I spend a lot of time thinking about apricots (DJP), Thursday, 9 February 2012 21:32 (2 years ago) Permalink

'most people in the world don't look at music the same way a site filled w/ music critics who look at 200 'best of lists' every year do' = anti-intellectualism

iatee, Thursday, 9 February 2012 21:33 (2 years ago) Permalink

let's apply that line of thinking to the lit canon while we're at it

call all destroyer, Thursday, 9 February 2012 21:37 (2 years ago) Permalink

anti-intellectualism = pretending not to understand what a simple word like "canon" means while taking lazy swipes at "navel gazing" critics in general

Little GTFO (contenderizer), Thursday, 9 February 2012 21:38 (2 years ago) Permalink

i mean, that's fucking textbook

Little GTFO (contenderizer), Thursday, 9 February 2012 21:38 (2 years ago) Permalink

can we just declare iatee the Taco Mayor of this thread and move on

I spend a lot of time thinking about apricots (DJP), Thursday, 9 February 2012 21:39 (2 years ago) Permalink

This ties back to my earlier comments about hating to see critcs straining to build or add to the canon. In doing so, they're fundamentally misunderstanding the nature of canons, the fact that we don't choose our canons so explicitly and with such willpower, that they evolve complexly and sloppily over time and space.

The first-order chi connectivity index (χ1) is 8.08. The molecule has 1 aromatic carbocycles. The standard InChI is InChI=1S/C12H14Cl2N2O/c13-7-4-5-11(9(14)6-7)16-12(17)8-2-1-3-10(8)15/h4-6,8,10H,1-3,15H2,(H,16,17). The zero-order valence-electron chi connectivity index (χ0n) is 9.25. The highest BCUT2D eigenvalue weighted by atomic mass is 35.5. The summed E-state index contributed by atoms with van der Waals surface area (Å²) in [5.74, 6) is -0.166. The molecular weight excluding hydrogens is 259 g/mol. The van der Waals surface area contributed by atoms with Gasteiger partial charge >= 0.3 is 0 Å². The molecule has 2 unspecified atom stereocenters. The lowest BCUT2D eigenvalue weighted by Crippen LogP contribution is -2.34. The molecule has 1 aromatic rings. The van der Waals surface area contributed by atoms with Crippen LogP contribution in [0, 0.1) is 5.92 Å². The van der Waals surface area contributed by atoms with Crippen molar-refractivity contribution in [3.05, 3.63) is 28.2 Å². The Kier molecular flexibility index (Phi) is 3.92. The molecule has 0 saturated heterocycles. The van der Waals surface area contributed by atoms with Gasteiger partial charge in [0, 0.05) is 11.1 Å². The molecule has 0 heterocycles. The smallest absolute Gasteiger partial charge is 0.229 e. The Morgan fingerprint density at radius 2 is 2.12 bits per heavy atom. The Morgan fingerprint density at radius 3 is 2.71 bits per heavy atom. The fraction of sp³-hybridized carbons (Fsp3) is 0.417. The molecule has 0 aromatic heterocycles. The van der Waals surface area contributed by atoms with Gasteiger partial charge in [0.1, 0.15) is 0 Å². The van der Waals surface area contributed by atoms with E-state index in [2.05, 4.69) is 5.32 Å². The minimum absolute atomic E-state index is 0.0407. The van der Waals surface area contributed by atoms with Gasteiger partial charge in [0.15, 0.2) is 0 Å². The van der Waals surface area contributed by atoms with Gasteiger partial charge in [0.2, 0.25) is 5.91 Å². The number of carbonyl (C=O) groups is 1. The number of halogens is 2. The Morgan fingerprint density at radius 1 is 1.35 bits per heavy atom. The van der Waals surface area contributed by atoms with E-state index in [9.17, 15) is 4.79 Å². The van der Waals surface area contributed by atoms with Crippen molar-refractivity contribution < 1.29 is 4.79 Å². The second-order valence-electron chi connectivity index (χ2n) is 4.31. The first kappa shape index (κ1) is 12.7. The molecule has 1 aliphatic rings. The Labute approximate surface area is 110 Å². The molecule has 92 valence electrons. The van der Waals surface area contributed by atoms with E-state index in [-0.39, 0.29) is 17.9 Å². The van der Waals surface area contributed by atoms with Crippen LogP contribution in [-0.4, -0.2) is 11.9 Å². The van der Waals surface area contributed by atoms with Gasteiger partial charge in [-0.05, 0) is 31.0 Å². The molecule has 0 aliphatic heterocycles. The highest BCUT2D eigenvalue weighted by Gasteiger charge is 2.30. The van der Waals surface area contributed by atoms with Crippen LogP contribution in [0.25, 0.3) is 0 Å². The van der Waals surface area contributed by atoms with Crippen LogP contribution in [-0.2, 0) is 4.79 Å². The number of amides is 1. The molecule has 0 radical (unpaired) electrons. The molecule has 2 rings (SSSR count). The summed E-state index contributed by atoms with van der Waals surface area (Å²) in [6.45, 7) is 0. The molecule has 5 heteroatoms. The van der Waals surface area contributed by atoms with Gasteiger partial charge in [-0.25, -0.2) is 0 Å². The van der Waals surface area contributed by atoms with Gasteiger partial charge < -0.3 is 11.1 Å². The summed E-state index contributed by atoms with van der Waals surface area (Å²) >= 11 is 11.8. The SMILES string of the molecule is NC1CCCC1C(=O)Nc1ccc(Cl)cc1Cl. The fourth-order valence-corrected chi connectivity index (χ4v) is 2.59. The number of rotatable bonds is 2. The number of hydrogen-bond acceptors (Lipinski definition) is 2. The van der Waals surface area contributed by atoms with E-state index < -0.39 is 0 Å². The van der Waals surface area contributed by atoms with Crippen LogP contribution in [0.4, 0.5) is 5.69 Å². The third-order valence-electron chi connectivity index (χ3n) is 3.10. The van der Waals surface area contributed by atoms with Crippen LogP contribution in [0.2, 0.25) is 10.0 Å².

This is a good point but I think I'm more bothered by critics seeking to assert the existing canon - they're guilty of the same misunderstanding but also it also seems less necessary somehow.

Gavin, Leeds, Thursday, 9 February 2012 21:40 (2 years ago) Permalink

lol any argument with iatee is an inescapable quagmire of nonsense basically

Alshipleyan Goalpostmover (some dude), Thursday, 9 February 2012 21:40 (2 years ago) Permalink

where did all the chill vibes go???

BJ O (Lamp), Thursday, 9 February 2012 21:44 (2 years ago) Permalink

we started talking about the pj harvey record

D-40, Thursday, 9 February 2012 21:47 (2 years ago) Permalink

funny how conversation about the war record got all contentious and concerned with the historical placement/importance of music

I spend a lot of time thinking about apricots (DJP), Thursday, 9 February 2012 21:49 (2 years ago) Permalink

Taco was a pretty chill band:

In honor of the Taco Mayor and this thread generally.

grandavis, Thursday, 9 February 2012 21:53 (2 years ago) Permalink

sorry for ruining yr guys canon thread ;_;

iatee, Thursday, 9 February 2012 22:01 (2 years ago) Permalink

canon on, men, canon on